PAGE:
Supported Research

Fields of Interest



The Value of Rapid Delivery in Online Retailing

Marshall Fisher, UPS Professor, Professor of Operations, Information, and Decisions

This research studies how faster delivery in the online channel affects sales within and across channels in omnichannel retailing. The authors leverage a quasi-experiment involving the opening of a new distribution center by a U.S. apparel retailer, which resulted in unannounced faster deliveries to western U.S. states through its online channel. Using a difference-in-differences approach, the authors show that online store sales increased, on average, by 1.45% per business-day reduction in delivery time, from a baseline of seven business days. The authors also find a positive spillover effect to the retailer’s offline stores. These effects increase gradually in the short-to-medium run as the result of higher order count.



Service Competition and Product Quality in the U.S. Automobile Industry

Morris A. Cohen, Panasonic Professor Emeritus of Manufacturing & Logistics, Professor Emeritus of Operations, Information and Decisions

We study the impact of service attributes (warranty length, after-sales service quality) on consumer demand in the U.S. automobile industry, examining the presence of complementarities/substitution between service attributes and product quality. Our results thus imply that, in our period of analysis, warranties played a more important role for American firms than for foreign firms, consistent with the fact that American manufacturers exhibited lower product quality and higher service quality than non-American firms.



To Diversify or Not? Multi-Platform Social Media Strategy and E-Commerce Performance

Lynn Wu, Associate Professor of Operations, Information, and Decisions

As the number of social platforms has grown dramatically in the past two decades, companies face an increasing number of options to choose among for their social media resource allocation. While many industry practitioners suggest that companies should pay more attention to emerging social platforms and diversify their social media presence, no one has empirically and rigorously analyzed the underlying mechanism why one strategy dominates the other, and academic research in this domain remains sparse. There is an inherent trade-off between “Concentration” (i.e., concentrate engagements and efforts on one or only a few platforms) vs. “Diversification” (i.e., balance or diversify engagements and efforts on multiple platforms) strategies stemming from limited budgets and labor constraints. In this paper, we plan to explore which strategy, concentration or diversification, benefits e-commerce retailers more in their marketing performances.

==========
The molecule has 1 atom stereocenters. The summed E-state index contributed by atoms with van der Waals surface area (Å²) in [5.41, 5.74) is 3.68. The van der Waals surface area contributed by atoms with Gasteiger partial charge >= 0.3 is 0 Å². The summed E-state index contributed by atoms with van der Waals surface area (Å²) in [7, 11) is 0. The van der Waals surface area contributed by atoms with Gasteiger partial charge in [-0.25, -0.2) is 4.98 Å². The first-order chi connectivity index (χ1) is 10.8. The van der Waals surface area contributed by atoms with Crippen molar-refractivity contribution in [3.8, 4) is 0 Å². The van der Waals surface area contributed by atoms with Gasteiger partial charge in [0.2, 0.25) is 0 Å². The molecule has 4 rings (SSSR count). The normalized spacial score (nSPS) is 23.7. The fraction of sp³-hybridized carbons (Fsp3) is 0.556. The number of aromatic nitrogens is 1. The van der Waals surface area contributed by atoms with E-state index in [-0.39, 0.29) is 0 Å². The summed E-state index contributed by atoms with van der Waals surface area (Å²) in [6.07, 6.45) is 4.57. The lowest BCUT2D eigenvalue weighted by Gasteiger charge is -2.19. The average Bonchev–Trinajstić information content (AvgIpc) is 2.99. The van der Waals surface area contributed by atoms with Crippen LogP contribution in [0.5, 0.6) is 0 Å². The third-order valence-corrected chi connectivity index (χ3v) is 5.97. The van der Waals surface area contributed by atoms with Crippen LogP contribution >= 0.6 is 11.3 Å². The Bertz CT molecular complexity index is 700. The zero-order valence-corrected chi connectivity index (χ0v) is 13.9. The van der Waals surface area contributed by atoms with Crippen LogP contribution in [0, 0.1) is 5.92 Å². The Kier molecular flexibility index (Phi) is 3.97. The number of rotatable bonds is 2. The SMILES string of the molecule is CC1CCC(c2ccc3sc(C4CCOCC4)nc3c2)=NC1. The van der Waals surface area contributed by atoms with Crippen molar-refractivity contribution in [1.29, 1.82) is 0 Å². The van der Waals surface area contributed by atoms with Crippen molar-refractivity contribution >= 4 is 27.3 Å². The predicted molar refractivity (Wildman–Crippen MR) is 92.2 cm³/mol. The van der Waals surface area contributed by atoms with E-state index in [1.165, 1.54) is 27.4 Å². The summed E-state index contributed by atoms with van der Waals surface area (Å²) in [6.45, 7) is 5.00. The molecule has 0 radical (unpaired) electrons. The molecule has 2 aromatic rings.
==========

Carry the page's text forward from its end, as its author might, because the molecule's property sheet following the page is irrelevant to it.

Leapfrogging for Last-Mile Delivery in Health Care

Hummy Song, Assistant Professor of Operations, Information and Decisions, Assistant Professor of Health Care Management

Technological innovation has provided developing countries with alternatives to leapfrog the expensive process of incremental investment in physical infrastructure, improving in this way the connectivity of the rural population and its access to medical care. In a series of studies, we seek to understand the impact of delivery drones on health care access, quality, and cost in Rwanda. Specifically, we seek to 1) assess the impact of delivery drones on patient access to care, measured by patient flows to health care facilities, and distance traveled to receive care and 2) to assess the impact of delivery drones on health care quality, measured by clinical outcomes, including maternal mortality rates, infant mortality rates, and overall mortality rates.



Gig Economy Workers: Algorithmic Pricing and Transparency in the Gig Economy

Gad Allon, Jeffrey A. Keswin Professor, Professor of Operations, Information, and Decisions

Algorithms control pricing and match customers and workers in the gig economy. However, algorithms face several critiques: they lack transparency, can be biased, and can be inefficient. We empirically analyze these issues and show that algorithms lose efficiency from two sources: competition between platforms and misaligned worker incentives. We model workers’ strategic responses to variation in pricing and estimate counterfactuals on the effects of minimum wage and transparent pricing policies.



Inventory, Speculators and Initial Coin Offering

Serguei Netessine, Dhirubhai Ambani Professor of Innovation and Entrepreneurship, Professor of Operations, Information and Decisions

Initial coin offerings (ICOs) are an emerging form of fundraising for blockchain-based startups. We examine how ICOs can be leveraged in the context of asset tokenization, whereby firms issue tokens backed by future assets (i.e., inventory) to finance growth. We (i) make suggestions on how to design such “asset-backed” ICOs—including optimal token floating and pricing for both utility and equity tokens (a.k.a. security token offerings)—taking into account moral hazard (cash diversion), product characteristics, and customer demand uncertainty; (ii) make predictions on ICO success/failure; and (iii) discuss implications on firm operating strategy.